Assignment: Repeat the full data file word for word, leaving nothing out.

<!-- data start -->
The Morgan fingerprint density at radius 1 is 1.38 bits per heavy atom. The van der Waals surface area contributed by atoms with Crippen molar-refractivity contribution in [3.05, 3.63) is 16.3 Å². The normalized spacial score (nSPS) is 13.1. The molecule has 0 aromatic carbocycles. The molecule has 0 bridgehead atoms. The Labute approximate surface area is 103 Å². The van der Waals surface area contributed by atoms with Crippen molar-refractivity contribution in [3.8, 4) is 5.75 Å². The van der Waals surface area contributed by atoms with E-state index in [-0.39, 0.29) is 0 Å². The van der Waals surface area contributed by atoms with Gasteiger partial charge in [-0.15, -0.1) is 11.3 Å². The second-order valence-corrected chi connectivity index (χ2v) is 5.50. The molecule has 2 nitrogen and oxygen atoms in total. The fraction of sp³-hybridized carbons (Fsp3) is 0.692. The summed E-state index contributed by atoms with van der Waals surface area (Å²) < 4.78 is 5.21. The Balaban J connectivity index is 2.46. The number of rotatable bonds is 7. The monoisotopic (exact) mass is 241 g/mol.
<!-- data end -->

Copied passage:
The Morgan fingerprint density at radius 1 is 1.38 bits per heavy atom. The van der Waals surface area contributed by atoms with Crippen molar-refractivity contribution in [3.05, 3.63) is 16.3 Å². The normalized spacial score (nSPS) is 13.1. The molecule has 0 aromatic carbocycles. The molecule has 0 bridgehead atoms. The Labute approximate surface area is 103 Å². The van der Waals surface area contributed by atoms with Crippen molar-refractivity contribution in [3.8, 4) is 5.75 Å². The van der Waals surface area contributed by atoms with E-state index in [-0.39, 0.29) is 0 Å². The van der Waals surface area contributed by atoms with Gasteiger partial charge in [-0.15, -0.1) is 11.3 Å². The second-order valence-corrected chi connectivity index (χ2v) is 5.50. The molecule has 2 nitrogen and oxygen atoms in total. The fraction of sp³-hybridized carbons (Fsp3) is 0.692. The summed E-state index contributed by atoms with van der Waals surface area (Å²) < 4.78 is 5.21. The Balaban J connectivity index is 2.46. The number of rotatable bonds is 7. The monoisotopic (exact) mass is 241 g/mol.